Topic: Accuracy in Media
Cliff Kincaid's Nov. 26 Accuracy in Media column is headlined "Where the Conservative Media Went Wrong," despite the fact that he doesn't really answer the question. Instead, he complains that Mitt Romney wasn't conservative enough -- or, more to the point, that he didn't hate gays enough. The closest Kincaid gets to answering his headline question is noting that the election "was a disaster in the making that many prominent conservatives in the media did not see coming. Some still do not want to grasp the magnitude of the defeat."
In other words: Conservatives bought their own BS and put defeating Obama at all costs -- a mindset AIM completely bought into with its silly anti-Obama "Day of Truth" featuring people not known for telling it -- ahead of putting up a candidate that could win. Why doesn't Kincaid say that? We have no idea; perhaps he's unwilling to admit his own role in a conservative media that went wrong.
Kincaid also complains:
Bombarded with messages from the Obama campaign and the Soros-funded propaganda machine, including the Super PACs he funded, voters found Romney’s private sector experience on Wall Street and wealth more objectionable than Obama’s record as a Marxist president.
Just one problem with that: George Soros didn't spend all that much money on the 2012 election, compared with certain right-wing billionaires.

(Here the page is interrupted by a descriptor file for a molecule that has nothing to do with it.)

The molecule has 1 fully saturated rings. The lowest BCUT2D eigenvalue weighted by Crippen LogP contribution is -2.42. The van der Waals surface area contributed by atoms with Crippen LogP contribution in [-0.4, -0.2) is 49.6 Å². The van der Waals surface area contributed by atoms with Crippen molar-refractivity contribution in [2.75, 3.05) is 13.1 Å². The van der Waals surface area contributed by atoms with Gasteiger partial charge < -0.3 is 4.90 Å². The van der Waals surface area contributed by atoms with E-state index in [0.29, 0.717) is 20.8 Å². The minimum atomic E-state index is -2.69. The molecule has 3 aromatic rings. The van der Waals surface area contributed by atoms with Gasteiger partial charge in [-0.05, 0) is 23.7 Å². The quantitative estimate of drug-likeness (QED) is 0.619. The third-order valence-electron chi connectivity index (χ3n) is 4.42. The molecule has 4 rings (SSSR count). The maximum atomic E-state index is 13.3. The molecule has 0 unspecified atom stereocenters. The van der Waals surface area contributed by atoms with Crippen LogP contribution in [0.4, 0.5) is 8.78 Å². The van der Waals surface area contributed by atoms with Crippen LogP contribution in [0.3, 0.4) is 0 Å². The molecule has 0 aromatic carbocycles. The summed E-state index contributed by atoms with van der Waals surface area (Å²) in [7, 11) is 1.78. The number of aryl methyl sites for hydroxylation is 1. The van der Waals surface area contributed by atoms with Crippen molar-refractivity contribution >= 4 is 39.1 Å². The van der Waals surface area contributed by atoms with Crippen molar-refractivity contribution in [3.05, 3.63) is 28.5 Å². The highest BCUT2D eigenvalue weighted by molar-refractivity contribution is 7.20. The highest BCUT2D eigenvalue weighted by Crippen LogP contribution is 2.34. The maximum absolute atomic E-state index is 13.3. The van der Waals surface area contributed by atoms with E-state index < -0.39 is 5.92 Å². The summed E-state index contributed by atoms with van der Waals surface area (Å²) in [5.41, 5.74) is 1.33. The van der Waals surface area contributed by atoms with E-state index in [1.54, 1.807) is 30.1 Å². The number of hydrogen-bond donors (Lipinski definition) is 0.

As Business Insider pointed out in late September:
So far in 2012, his single largest contribution has been $1 million to American Bridge 21st Century PAC, a Super PAC run by Media Matters founder David Brock, which primarily focuses on opposition research. According to a review of data from the Center for Responsive Politics, Soros' contribution comprises about 12% of the organization's contributions. He also gave $1 million to America Votes, which does not endorse candidates.
Besides that, Soros gave $175,000 to House Majority PAC and $100,000 to Majority PAC. He's also given $55,500 to various individual campaigns and PACs.
That's way down from his donations in 2004, and way lower than the $36.5 million commitment made by Casino Magnate Sheldon Adelson and his family so far, and other Republicans trying to unseat the President.
But blaming Soros is apparently some kind of knee-jerk reflexive action on Kincaid's part, no matter how false it is.